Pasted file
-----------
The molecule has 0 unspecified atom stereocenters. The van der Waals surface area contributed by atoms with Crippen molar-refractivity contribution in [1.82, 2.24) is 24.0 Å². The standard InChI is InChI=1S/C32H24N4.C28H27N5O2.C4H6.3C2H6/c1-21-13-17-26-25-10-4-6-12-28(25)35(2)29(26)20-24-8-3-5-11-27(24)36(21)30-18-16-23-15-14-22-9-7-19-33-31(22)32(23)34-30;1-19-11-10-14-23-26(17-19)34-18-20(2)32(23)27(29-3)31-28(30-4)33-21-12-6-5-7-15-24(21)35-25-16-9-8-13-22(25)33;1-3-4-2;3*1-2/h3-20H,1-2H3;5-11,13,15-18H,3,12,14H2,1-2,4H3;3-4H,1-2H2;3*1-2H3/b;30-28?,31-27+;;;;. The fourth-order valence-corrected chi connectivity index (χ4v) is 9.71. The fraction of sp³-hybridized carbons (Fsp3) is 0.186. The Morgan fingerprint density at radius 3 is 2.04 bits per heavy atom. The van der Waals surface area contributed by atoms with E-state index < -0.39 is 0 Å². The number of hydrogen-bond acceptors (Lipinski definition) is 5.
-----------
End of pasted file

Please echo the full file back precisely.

The molecule has 0 unspecified atom stereocenters. The van der Waals surface area contributed by atoms with Crippen molar-refractivity contribution in [1.82, 2.24) is 24.0 Å². The standard InChI is InChI=1S/C32H24N4.C28H27N5O2.C4H6.3C2H6/c1-21-13-17-26-25-10-4-6-12-28(25)35(2)29(26)20-24-8-3-5-11-27(24)36(21)30-18-16-23-15-14-22-9-7-19-33-31(22)32(23)34-30;1-19-11-10-14-23-26(17-19)34-18-20(2)32(23)27(29-3)31-28(30-4)33-21-12-6-5-7-15-24(21)35-25-16-9-8-13-22(25)33;1-3-4-2;3*1-2/h3-20H,1-2H3;5-11,13,15-18H,3,12,14H2,1-2,4H3;3-4H,1-2H2;3*1-2H3/b;30-28?,31-27+;;;;. The fourth-order valence-corrected chi connectivity index (χ4v) is 9.71. The fraction of sp³-hybridized carbons (Fsp3) is 0.186. The Morgan fingerprint density at radius 3 is 2.04 bits per heavy atom. The van der Waals surface area contributed by atoms with E-state index < -0.39 is 0 Å². The number of hydrogen-bond acceptors (Lipinski definition) is 5.